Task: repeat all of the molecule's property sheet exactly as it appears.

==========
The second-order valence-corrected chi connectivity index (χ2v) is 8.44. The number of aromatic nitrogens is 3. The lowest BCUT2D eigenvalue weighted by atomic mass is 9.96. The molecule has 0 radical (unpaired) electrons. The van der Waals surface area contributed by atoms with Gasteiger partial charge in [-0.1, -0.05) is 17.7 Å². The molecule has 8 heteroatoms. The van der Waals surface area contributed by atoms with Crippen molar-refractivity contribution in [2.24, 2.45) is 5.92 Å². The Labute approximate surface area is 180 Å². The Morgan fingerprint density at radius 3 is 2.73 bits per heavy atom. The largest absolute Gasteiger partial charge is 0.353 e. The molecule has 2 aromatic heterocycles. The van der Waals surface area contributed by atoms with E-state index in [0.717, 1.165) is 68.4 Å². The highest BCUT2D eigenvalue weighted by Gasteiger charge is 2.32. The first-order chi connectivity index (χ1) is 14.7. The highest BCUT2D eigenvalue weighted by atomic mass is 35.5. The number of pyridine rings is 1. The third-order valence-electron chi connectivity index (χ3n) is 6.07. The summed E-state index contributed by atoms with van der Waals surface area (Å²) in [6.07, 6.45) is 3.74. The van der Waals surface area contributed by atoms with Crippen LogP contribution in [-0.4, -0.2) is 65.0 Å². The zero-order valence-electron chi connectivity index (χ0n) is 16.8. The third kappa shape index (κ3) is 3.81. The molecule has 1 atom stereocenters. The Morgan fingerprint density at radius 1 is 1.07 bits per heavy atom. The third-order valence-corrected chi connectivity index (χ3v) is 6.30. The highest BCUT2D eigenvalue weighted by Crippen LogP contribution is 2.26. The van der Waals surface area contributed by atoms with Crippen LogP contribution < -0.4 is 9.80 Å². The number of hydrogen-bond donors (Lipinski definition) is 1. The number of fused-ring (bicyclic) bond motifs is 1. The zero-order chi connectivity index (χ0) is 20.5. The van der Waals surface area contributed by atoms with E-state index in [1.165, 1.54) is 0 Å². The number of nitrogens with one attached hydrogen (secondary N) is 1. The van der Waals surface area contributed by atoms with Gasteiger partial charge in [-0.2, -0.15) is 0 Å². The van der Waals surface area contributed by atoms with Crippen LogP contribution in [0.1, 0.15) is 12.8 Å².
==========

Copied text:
The second-order valence-corrected chi connectivity index (χ2v) is 8.44. The number of aromatic nitrogens is 3. The lowest BCUT2D eigenvalue weighted by atomic mass is 9.96. The molecule has 0 radical (unpaired) electrons. The van der Waals surface area contributed by atoms with Gasteiger partial charge in [-0.1, -0.05) is 17.7 Å². The molecule has 8 heteroatoms. The van der Waals surface area contributed by atoms with Crippen molar-refractivity contribution in [2.24, 2.45) is 5.92 Å². The Labute approximate surface area is 180 Å². The Morgan fingerprint density at radius 3 is 2.73 bits per heavy atom. The largest absolute Gasteiger partial charge is 0.353 e. The molecule has 2 aromatic heterocycles. The van der Waals surface area contributed by atoms with E-state index in [0.717, 1.165) is 68.4 Å². The highest BCUT2D eigenvalue weighted by Gasteiger charge is 2.32. The first-order chi connectivity index (χ1) is 14.7. The highest BCUT2D eigenvalue weighted by atomic mass is 35.5. The number of pyridine rings is 1. The third-order valence-electron chi connectivity index (χ3n) is 6.07. The summed E-state index contributed by atoms with van der Waals surface area (Å²) in [6.07, 6.45) is 3.74. The van der Waals surface area contributed by atoms with Crippen LogP contribution in [-0.4, -0.2) is 65.0 Å². The zero-order valence-electron chi connectivity index (χ0n) is 16.8. The third kappa shape index (κ3) is 3.81. The molecule has 1 atom stereocenters. The Morgan fingerprint density at radius 1 is 1.07 bits per heavy atom. The third-order valence-corrected chi connectivity index (χ3v) is 6.30. The highest BCUT2D eigenvalue weighted by Crippen LogP contribution is 2.26. The van der Waals surface area contributed by atoms with Crippen LogP contribution < -0.4 is 9.80 Å². The number of hydrogen-bond donors (Lipinski definition) is 1. The number of fused-ring (bicyclic) bond motifs is 1. The zero-order chi connectivity index (χ0) is 20.5. The van der Waals surface area contributed by atoms with E-state index in [1.165, 1.54) is 0 Å². The number of nitrogens with one attached hydrogen (secondary N) is 1. The van der Waals surface area contributed by atoms with Gasteiger partial charge in [-0.2, -0.15) is 0 Å². The van der Waals surface area contributed by atoms with Crippen LogP contribution in [0.1, 0.15) is 12.8 Å².